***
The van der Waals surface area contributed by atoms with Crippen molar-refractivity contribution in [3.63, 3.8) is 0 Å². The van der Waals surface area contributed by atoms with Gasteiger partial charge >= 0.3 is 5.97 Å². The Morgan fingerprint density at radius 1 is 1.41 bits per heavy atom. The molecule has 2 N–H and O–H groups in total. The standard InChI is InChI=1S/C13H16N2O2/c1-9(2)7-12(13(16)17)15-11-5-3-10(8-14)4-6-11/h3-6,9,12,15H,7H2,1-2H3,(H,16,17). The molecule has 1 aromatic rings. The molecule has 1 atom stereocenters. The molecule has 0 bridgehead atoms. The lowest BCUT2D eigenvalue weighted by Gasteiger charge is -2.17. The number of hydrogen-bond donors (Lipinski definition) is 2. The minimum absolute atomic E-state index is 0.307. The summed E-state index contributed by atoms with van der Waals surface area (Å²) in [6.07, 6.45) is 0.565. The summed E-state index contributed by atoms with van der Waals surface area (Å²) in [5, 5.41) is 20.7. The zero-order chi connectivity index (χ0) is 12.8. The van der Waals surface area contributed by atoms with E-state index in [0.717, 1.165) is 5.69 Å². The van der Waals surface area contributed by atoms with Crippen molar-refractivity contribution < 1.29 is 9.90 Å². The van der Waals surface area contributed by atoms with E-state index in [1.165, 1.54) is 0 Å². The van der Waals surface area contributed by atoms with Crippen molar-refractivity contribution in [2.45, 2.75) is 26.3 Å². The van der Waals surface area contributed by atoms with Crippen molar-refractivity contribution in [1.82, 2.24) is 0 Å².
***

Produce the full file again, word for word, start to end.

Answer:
The van der Waals surface area contributed by atoms with Crippen molar-refractivity contribution in [3.63, 3.8) is 0 Å². The van der Waals surface area contributed by atoms with Gasteiger partial charge >= 0.3 is 5.97 Å². The Morgan fingerprint density at radius 1 is 1.41 bits per heavy atom. The molecule has 2 N–H and O–H groups in total. The standard InChI is InChI=1S/C13H16N2O2/c1-9(2)7-12(13(16)17)15-11-5-3-10(8-14)4-6-11/h3-6,9,12,15H,7H2,1-2H3,(H,16,17). The molecule has 1 aromatic rings. The molecule has 1 atom stereocenters. The molecule has 0 bridgehead atoms. The lowest BCUT2D eigenvalue weighted by Gasteiger charge is -2.17. The number of hydrogen-bond donors (Lipinski definition) is 2. The minimum absolute atomic E-state index is 0.307. The summed E-state index contributed by atoms with van der Waals surface area (Å²) in [6.07, 6.45) is 0.565. The summed E-state index contributed by atoms with van der Waals surface area (Å²) in [5, 5.41) is 20.7. The zero-order chi connectivity index (χ0) is 12.8. The van der Waals surface area contributed by atoms with E-state index in [0.717, 1.165) is 5.69 Å². The van der Waals surface area contributed by atoms with Crippen molar-refractivity contribution < 1.29 is 9.90 Å². The van der Waals surface area contributed by atoms with E-state index in [1.165, 1.54) is 0 Å². The van der Waals surface area contributed by atoms with Crippen molar-refractivity contribution in [2.45, 2.75) is 26.3 Å². The van der Waals surface area contributed by atoms with Crippen molar-refractivity contribution in [1.82, 2.24) is 0 Å².